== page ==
The emerging impact of autophagy on the antitumor immune response

M. Hasmim, M. Xiao, E. Viry, M.Z. Noman, C. Duhem, G. Berchem, B. Janji

Research output: Chapter in Book/Report/Conference proceedingChapterpeer-review


Macroautophagy (hereafter referred to as autophagy) is a cellular degradation process involved in the recycling of damaged organelles and proteins. Occurring at the basal level, autophagy participates in maintaining homeostasis in all cells. Deregulation in this process is observed in several pathologies such as cancer. Autophagy plays a dual role as tumor suppressor or tumor promoter. Such a dual role of autophagy relies on the type, the stage, and the genetic context of the tumor. In well-established tumors, autophagy operates as a mechanism maintaining the survival of tumor cells and inducing their resistance to different anticancer therapies. Emerging new data highlight the involvement of autophagy in modulating tumor cell susceptibility to immune cell-mediated killing by various overlapping mechanisms. Tumoral autophagy is also described as a regulator of immune cell infiltration into the tumor bed. These data inspired substantial attention to develop selective autophagy inhibitors that can be used as new approaches to restore tumor immune surveillance in the context of cancer immunotherapies. This chapter will recapitulate recent findings on how autophagy activation allows tumor escape from cytotoxic immune cells and regulation of intra-tumoral infiltration by immune components. We are now facing a major challenge to develop drugs selectively inhibiting the autophagic process that can be used in combination with current cancer immunotherapeutic approaches.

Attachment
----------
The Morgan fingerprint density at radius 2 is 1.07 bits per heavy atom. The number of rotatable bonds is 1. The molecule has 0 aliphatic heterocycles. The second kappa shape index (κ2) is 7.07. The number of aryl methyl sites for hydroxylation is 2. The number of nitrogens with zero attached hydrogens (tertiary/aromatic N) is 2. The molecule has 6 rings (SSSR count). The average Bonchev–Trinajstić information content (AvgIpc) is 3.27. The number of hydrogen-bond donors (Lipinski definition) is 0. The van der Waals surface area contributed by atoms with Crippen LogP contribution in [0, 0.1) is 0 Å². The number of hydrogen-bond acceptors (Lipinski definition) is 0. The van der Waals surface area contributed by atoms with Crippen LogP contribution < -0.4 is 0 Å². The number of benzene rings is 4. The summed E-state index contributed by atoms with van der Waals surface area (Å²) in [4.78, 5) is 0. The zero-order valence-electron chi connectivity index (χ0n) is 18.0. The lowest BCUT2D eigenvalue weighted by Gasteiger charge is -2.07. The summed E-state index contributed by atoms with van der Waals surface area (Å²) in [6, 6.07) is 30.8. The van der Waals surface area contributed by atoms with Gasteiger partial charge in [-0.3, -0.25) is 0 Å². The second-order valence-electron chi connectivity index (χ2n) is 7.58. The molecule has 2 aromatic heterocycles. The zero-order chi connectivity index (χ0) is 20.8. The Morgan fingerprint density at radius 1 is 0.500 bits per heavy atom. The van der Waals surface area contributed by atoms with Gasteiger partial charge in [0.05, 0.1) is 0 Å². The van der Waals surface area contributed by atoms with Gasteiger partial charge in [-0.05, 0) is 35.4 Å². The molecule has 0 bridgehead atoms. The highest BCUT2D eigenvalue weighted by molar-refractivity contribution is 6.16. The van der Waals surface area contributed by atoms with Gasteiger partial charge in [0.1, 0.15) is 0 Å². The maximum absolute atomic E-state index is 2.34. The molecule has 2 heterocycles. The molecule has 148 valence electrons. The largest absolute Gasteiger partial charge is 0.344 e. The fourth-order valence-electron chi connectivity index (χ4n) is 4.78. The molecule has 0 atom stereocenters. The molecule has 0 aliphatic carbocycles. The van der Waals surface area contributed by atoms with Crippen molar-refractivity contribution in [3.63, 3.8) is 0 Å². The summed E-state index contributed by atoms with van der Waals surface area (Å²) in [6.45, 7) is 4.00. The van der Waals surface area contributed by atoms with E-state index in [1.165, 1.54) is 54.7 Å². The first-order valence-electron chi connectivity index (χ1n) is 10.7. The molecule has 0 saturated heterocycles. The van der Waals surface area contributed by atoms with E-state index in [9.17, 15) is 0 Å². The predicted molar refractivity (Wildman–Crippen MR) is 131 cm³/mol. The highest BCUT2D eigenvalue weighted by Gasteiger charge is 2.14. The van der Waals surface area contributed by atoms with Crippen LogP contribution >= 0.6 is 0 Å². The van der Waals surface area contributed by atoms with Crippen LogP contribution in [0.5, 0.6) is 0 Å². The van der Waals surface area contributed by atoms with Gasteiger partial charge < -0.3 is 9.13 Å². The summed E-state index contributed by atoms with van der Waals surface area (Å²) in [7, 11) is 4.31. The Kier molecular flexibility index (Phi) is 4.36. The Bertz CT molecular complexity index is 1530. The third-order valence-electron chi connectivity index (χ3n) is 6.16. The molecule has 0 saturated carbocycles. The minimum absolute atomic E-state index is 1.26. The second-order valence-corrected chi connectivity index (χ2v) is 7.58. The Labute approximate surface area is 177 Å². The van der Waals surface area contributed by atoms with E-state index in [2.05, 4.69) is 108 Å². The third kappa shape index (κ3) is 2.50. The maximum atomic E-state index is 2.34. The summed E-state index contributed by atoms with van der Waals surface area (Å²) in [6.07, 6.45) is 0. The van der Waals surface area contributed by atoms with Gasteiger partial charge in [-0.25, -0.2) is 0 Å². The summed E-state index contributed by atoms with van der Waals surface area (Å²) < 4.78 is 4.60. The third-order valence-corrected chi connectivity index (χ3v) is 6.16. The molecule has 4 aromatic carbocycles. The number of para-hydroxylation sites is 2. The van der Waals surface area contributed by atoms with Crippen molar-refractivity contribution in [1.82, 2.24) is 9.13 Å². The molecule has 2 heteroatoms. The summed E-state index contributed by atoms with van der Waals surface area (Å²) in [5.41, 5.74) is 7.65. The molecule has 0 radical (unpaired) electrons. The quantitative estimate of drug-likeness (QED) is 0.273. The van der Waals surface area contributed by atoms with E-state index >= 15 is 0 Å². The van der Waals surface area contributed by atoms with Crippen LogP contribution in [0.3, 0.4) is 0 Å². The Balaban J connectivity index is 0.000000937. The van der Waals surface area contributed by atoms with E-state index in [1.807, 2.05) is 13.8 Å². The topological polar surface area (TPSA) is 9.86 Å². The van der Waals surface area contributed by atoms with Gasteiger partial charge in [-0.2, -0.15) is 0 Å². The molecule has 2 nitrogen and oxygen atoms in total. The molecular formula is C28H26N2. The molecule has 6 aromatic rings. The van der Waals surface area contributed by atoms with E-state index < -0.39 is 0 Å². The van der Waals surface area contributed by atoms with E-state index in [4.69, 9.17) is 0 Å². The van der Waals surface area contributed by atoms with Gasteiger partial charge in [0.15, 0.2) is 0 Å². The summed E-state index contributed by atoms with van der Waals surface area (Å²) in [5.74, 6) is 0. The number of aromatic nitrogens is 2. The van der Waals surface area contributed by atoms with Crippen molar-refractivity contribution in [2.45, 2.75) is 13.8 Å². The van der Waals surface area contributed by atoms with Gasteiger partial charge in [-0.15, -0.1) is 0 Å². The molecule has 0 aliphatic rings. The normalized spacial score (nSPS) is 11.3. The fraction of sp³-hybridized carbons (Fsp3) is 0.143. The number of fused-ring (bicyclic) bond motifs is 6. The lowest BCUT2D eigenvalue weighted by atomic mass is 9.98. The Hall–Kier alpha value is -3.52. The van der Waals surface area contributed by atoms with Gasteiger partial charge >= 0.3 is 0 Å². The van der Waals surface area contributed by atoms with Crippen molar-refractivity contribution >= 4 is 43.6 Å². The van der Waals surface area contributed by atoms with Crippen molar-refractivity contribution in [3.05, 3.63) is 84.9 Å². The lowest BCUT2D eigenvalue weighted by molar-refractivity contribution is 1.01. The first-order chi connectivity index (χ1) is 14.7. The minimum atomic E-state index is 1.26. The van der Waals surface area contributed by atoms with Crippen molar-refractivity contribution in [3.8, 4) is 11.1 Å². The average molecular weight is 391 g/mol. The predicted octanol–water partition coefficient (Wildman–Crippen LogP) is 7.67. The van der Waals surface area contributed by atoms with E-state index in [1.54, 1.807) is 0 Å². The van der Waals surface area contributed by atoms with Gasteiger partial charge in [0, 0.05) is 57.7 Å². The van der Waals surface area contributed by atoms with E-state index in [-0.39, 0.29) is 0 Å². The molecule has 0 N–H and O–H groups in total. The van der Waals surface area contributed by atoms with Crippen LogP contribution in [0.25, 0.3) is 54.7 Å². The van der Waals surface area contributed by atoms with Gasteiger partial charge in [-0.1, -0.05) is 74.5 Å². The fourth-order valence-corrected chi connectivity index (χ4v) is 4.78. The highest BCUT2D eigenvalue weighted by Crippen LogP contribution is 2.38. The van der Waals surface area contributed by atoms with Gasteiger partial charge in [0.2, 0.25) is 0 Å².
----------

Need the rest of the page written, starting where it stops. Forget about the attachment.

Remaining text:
Original languageEnglish
Title of host publicationAutophagy in immune response: Impact on cancer immunotherapy
EditorsSalem Chouaib
Place of PublicationLondon
PublisherSlovak Academic Press Ltd
Number of pages9
VolumeSensitizing Agent-Canc Resistant-Cell Mediated Immtherap, Vol.1
ISBN (Print)978-0-12-819609-0
Publication statusPublished - 11 May 2020


  • Autophagy ATG genes Hypoxia Natural killer cells Immune resistance Immunotherapy


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